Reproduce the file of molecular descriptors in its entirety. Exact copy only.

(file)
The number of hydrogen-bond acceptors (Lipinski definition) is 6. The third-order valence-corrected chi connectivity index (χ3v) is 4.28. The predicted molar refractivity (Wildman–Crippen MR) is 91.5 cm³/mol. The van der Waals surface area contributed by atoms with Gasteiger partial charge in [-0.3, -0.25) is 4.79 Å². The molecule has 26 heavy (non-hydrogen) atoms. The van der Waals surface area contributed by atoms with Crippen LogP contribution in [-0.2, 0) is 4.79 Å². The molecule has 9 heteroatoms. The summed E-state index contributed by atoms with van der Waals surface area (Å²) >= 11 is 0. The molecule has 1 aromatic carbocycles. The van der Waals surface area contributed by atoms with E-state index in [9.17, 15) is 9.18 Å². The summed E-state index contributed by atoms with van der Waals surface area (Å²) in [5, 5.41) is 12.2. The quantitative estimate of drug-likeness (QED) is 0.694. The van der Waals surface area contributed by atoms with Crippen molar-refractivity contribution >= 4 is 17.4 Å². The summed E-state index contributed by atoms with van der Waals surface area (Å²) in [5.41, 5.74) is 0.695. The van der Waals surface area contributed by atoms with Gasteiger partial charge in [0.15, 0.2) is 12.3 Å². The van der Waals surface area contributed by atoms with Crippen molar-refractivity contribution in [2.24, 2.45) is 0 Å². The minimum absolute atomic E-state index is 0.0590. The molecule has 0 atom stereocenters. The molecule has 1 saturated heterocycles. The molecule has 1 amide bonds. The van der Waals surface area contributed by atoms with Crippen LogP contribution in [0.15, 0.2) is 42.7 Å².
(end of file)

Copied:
The number of hydrogen-bond acceptors (Lipinski definition) is 6. The third-order valence-corrected chi connectivity index (χ3v) is 4.28. The predicted molar refractivity (Wildman–Crippen MR) is 91.5 cm³/mol. The van der Waals surface area contributed by atoms with Gasteiger partial charge in [-0.3, -0.25) is 4.79 Å². The molecule has 26 heavy (non-hydrogen) atoms. The van der Waals surface area contributed by atoms with Crippen LogP contribution in [-0.2, 0) is 4.79 Å². The molecule has 9 heteroatoms. The summed E-state index contributed by atoms with van der Waals surface area (Å²) >= 11 is 0. The molecule has 1 aromatic carbocycles. The van der Waals surface area contributed by atoms with E-state index in [9.17, 15) is 9.18 Å². The summed E-state index contributed by atoms with van der Waals surface area (Å²) in [5, 5.41) is 12.2. The quantitative estimate of drug-likeness (QED) is 0.694. The van der Waals surface area contributed by atoms with Crippen molar-refractivity contribution >= 4 is 17.4 Å². The summed E-state index contributed by atoms with van der Waals surface area (Å²) in [5.41, 5.74) is 0.695. The van der Waals surface area contributed by atoms with Gasteiger partial charge in [0.15, 0.2) is 12.3 Å². The van der Waals surface area contributed by atoms with Crippen molar-refractivity contribution in [2.24, 2.45) is 0 Å². The minimum absolute atomic E-state index is 0.0590. The molecule has 0 atom stereocenters. The molecule has 1 saturated heterocycles. The molecule has 1 amide bonds. The van der Waals surface area contributed by atoms with Crippen LogP contribution in [0.15, 0.2) is 42.7 Å².